Matrix Metalloproteinase 7 is a zinc-dependent endopeptidase upregulated in the kidney in acute or chronic kidney damage, transcriptionally activated by the WNT/β-Catenin pathway. Two independent studies showed the potential role of MMP-7 in AKI and CKD. In a cohort of 102 CKD patients, the urinary levels of MMP-7 were elevated in the CKD group compared to the healthy controls. MMP-7 was correlated with the degree of kidney fibrosis and inversely correlated with kidney function in patients with moderate CKD [37]. In a prospective multicenter cohort study on 721 patients (adults and children) undergoing cardiac surgery, urinary MMP-7 predicted moderate to severe AKI and was associated with a composite outcome for severe AKI, dialysis, and death, outperforming other biomarkers, including proteinuria or neutrophil gelatinase-associated lipocalin (NGAL), with an ROC-AUC of 0.81 in children and 0.76 in adults [38].

2.7. Neutrophil Gelatinase-Associated Lipocalin

NGAL is a protein that was initially discovered in activated neutrophils, which then was shown to be produced in a variety of other cells, including kidney tubule cells, as a response to injury. NGAL has been shown to have predictive properties in AKI and, subsequently, evidence has been found for its importance in CKD, specifically in polycystic kidney disease and glomerulonephritis [39]. The first study on 80 patients with type 2 diabetes, with a median eGFR of 92.4 mL/min/1.73 m² and median UACR of 4.69 mg/g, showed the urinary NGAL to creatinine ratio, among other markers, to be associated with albuminuria. NGAL was also correlated with diabetes duration. In a subgroup analysis and retrospective analysis, urinary NGAL, among others, was associated with the eGFR slope and changes in UACR [31]. In a cross-sectional study on 209 normoalbuminuric type 2 diabetes patients, the subgroup with eGFR < 60 mL/min per 1.73 m² had higher levels of urinary NGAL and NGAL was negatively correlated with eGFR. A multiple linear regression showed NGAL (β = −0 287, p =0008) to be independently correlated with eGFR [40]. In a retrospective study on 100 patients with type 2 diabetes and CKD, their urinary NGAL to creatinine ratios were assessed. Kidney biopsy results were available for the patients and allowed for them to be grouped into DKD and non-DKD. The urinary NGAL was significantly higher in the patients with DKD and urinary NGAL was an independent risk factor for DKD in the CKD patients with type 2 diabetes. Urinary NGAL showed, among others, correlations with proteinuria, eGFR, histological markers of inflammation, and CKD. In an adjusted model, urinary NGAL was associated with a higher probability of nephrotic-range proteinuria and lower event-free survival rates [41]. A prospective cohort study on type 2 diabetes patients with advanced nephropathy showed that patients in the highest quartile of urinary NGAL had a higher risk of reaching a composite outcome, including a rapid eGFR decline and ESKD, during a follow-up of 3 years [33]. In the above mentioned study by Brunner et al., in a prospective cohort of pediatric patients, urinary NGAL was also assessed and proved to be a moderate predictor of the histological features of kidney damage and a rapid eGFR decline, with a similar level of association as KIM-1, inferior to osteopontin and adiponectin [32].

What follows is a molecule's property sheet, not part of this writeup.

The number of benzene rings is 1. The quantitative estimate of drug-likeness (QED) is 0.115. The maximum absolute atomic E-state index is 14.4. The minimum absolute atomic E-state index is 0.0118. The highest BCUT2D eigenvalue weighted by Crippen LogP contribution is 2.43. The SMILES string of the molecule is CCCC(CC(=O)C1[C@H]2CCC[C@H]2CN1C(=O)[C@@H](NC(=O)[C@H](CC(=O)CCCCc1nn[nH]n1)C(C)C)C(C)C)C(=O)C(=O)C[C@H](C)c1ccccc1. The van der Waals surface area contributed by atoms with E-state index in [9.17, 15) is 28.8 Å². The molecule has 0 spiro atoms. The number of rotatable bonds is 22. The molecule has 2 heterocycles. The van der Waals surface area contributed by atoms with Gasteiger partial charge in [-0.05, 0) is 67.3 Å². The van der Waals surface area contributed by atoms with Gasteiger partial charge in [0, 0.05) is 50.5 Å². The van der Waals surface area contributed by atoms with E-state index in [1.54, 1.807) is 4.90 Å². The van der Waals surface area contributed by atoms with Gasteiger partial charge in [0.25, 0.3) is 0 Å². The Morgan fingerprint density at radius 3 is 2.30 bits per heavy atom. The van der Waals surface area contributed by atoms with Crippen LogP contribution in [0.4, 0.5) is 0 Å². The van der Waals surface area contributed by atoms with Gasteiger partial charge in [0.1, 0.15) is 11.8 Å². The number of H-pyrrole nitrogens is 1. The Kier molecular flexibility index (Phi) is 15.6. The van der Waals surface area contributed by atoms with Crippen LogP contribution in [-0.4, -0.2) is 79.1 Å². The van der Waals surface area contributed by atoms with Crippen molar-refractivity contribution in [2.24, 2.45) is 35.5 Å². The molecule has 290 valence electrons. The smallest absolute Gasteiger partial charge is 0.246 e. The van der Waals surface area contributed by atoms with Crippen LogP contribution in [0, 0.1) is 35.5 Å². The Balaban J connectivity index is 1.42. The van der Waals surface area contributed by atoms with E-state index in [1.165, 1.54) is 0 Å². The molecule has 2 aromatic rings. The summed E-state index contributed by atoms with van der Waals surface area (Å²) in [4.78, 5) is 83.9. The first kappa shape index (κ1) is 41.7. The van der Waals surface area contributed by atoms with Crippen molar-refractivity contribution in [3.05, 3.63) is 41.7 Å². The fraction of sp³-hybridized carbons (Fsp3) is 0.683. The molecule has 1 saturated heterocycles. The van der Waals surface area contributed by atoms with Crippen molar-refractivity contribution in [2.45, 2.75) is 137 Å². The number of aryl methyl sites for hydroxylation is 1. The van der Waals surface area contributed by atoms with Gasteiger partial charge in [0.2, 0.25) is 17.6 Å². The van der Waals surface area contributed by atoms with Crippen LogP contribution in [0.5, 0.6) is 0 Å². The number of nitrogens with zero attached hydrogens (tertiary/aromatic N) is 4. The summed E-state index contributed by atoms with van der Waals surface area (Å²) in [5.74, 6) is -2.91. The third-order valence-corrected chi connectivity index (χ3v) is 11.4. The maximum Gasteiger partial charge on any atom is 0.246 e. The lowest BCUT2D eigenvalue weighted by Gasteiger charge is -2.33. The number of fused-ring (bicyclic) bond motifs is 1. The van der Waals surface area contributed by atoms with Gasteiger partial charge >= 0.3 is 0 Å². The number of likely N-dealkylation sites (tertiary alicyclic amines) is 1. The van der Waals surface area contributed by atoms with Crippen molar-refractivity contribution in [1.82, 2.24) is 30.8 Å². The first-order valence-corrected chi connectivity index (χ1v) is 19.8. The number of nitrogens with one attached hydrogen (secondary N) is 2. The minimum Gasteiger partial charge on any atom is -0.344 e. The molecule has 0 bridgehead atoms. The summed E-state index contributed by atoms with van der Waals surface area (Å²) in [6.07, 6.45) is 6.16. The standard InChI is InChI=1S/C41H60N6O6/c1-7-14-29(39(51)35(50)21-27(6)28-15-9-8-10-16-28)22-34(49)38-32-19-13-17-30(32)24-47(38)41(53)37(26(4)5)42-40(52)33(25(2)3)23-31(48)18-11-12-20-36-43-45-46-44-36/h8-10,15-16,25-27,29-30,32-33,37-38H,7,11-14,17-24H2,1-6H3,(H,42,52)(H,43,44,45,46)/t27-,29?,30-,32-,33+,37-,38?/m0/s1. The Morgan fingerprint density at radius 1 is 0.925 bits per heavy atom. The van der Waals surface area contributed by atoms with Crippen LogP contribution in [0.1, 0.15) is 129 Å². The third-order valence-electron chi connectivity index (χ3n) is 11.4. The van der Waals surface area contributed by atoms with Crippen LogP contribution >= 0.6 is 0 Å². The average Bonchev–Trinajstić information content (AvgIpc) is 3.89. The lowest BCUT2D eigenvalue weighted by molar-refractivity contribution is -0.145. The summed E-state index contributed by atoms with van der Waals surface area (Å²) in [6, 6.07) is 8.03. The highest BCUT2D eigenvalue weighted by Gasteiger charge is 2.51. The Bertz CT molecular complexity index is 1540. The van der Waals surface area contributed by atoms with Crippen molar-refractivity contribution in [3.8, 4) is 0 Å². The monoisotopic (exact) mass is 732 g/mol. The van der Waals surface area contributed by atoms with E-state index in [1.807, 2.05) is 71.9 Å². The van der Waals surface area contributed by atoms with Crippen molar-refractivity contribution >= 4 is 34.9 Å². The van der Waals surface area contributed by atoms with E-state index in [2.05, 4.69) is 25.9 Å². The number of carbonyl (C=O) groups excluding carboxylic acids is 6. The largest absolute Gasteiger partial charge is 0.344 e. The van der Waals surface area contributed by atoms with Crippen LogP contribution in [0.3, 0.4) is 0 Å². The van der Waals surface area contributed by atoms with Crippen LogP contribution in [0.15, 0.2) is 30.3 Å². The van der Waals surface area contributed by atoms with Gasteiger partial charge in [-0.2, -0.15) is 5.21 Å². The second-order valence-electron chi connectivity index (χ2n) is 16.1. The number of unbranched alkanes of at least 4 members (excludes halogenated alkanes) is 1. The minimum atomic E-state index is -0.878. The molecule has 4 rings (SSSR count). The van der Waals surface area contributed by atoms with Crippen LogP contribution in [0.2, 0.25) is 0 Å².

2.8. Uromodulin

Uromodulin (also known as Tamm–Horsfall protein) is produced in the kidney and physiologically excreted into the urine. It has been associated with immunological mechanisms and electrolyte balance and shown to have protective functions against urinary tract infections and kidney stone formation in animal knockout models. Several studies have investigated uromodulin as a serum marker for AKI and CKD [42][43][44][45][46][47]. It has been identified as a risk factor for CKD through GWAS and interest in its performance as a urinary biomarker has risen [48]. In a study on 364 patients who underwent kidney biopsies, urinary uromodulin levels were negatively associated with serum creatinine and patients with higher uromodulin levels had lower degrees of kidney fibrosis and glomerulosclerosis [49]. In the previously mentioned study by Puthumana et al., higher uromodulin levels were associated with a smaller eGFR decline and decreased risk of the composite kidney outcome. Combining urinary uromodulin with other biomarkers has improved its predictive performance [35]. In contrast to NGAL, urinary uromodulin could not be associated with eGFR, eGFR changes, or albuminuria, and its only significant association was with markers of diabetes control [31]. In a study on 101 patients who received cardiopulmonary bypass, preoperative levels of urinary uromodulin were inversely correlated with the incidence of AKI and urinary uromodulin strongly predicted postoperative AKI with an ROC-AUC of 0.90 [50].

3. Peptidomic/Proteomic-Based Biomarker Panels

3.1. CKD273

CKD273 is a urinary proteomic classifier containing 273 peptides that was originally discovered in 2010 [51]. It was derived from a human urinary database that contained, at that time, the urinary peptide data of 3600 patients analyzed using capillary electrophoresis coupled with mass spectrometry (CE-MS), a high-resolution, reproducible method for peptidome analyses. The diagnostic and prognostic properties of CKD273 in the various stages of CKD and numerous CKD etiologies, especially DKD, have been shown in a number of studies [52][53][54][55][56][57][58][59].